Research regarding the posterolateral corner (PLC) of the knee has significantly improved our understanding of the anatomy and biomechanics it encompasses, yielding vital information regarding the three major stabilizing structures of the PLC: the fibular (lateral) collateral ligament (FCL), the popliteus tendon (PLT), and the popliteofibular ligament (PFL) (shown in Fig. 18.1 ). This greater understanding has allowed for a substantial advancement in the treatment options available for injury to the PLC, and the subsequent patient outcomes that result. Because of the youth of such treatment protocols, there are a substantial number of complications that can occur during any phase of treatment that may compromise patients’ ability to recover from such injuries.
Complications in treating PLC injuries vary from misdiagnosis during the preoperative stage to intraoperative issues dependent on the selected surgical procedure and postoperative issues in rehabilitation following surgery. Several anatomy, biomechanics, and clinical outcomes studies in the literature have detailed solutions to avoid such complications so that outcomes for these injuries may be improved.
Preoperative issues involving PLC injuries mainly stem from misdiagnosis in which PLC injuries are overlooked and subsequently unaddressed at the time of treatment for differing injuries. PLC injuries most frequently occur in concomitance with anterior cruciate ligament (ACL) and posterior cruciate ligament (PCL) injuries, with isolated injuries only occurring in 28% of all PLC injuries. Failure of detecting and subsequently treating a PLC injury in conditions of multiligamentous surgical management has been shown to compromise concurrent cruciate ligament reconstruction procedures, resulting in failure of the cruciate ligament reconstruction graft stemming from the failure to restore native biomechanics to the knee. , , Additionally, reports of degenerative changes, persistent instability, and poor functional outcomes commonly occur upon nonoperative treatment of grade III PLC injuries. ,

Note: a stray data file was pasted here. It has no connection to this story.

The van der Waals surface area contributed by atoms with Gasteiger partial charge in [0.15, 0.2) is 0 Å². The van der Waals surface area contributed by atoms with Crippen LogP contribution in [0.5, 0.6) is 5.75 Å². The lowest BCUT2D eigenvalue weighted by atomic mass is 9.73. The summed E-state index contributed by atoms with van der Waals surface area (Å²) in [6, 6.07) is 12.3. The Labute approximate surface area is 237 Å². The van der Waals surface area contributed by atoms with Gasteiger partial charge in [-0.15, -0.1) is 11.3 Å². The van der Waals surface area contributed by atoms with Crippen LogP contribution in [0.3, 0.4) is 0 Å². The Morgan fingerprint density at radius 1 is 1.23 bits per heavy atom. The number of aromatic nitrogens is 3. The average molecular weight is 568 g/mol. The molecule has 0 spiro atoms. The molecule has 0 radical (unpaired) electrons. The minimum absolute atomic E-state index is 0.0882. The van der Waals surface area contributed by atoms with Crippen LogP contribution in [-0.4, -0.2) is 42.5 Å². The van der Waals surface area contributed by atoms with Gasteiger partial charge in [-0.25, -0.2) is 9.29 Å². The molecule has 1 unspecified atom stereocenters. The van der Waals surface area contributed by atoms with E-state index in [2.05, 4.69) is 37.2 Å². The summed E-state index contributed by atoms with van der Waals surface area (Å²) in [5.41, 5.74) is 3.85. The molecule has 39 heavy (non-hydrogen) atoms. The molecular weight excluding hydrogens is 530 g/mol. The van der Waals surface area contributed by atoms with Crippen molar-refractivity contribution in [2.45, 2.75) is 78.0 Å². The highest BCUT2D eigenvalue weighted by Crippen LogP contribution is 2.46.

To test for the various possible injuries to the PLC, a study by LaPrade et al. found that, based on varus stress radiographs, isolated FCL injuries increased the lateral compartment opening by approximately 2.7 mm, whereas a complete PLC injury (Grade III) led to 4.0 mm of increased gapping, and a combined PLC and ACL injury further increased gapping to 5.3 mm relative to the intact state. If stress radiographs are inconclusive for a diagnosis, MRI further provides a validated means for effectively identifying posterolateral complex knee injuries. , If detection of the PLC is overlooked or clouded by edema/swelling in imaging, associated lesions may suggest referral for a more in-depth recheck of the PLC structures and/or confirmation during an examination under anesthesia.
Association With Bone Bruises
In a study by Geeslin et al., patients with grade III PLC injuries, either isolated or combined, commonly displayed bone bruises of the medial compartment. The most commonly associated bone bruise with isolated PLC injuries was of the anteromedial femoral condyle, and of these patients, one in five additionally displayed an anteromedial tibial plateau fracture. In nearly all of the patients with a multiligamentous injury involving the PLC, ACL, and PCL, posteromedial tibial plateau bone bruises were found, indicating that this bone bruise location has a strong association with PLC injuries involving ACL and PCL, and may provide a supplementary method for detection of PLC injuries.
Grade III Nonoperative Treatment Issues
In the orthopedic community, it is commonly accepted that failure to address grade III PLC injuries leads to patients developing functional limitations and osteoarthritis. Patients enduring grade II PLC injuries have been shown to tolerate mild to moderate persistent lateral pain, but with grade II injuries, patients often display anterior and anterolateral instability in addition to lateral instability. More recent studies have provided a greater understanding of the unique osseous anatomic structure of the PLC attachment points and why nonoperative treatment may not yield similar outcomes as nonoperative treatment of MCL injuries of the same severity/grade.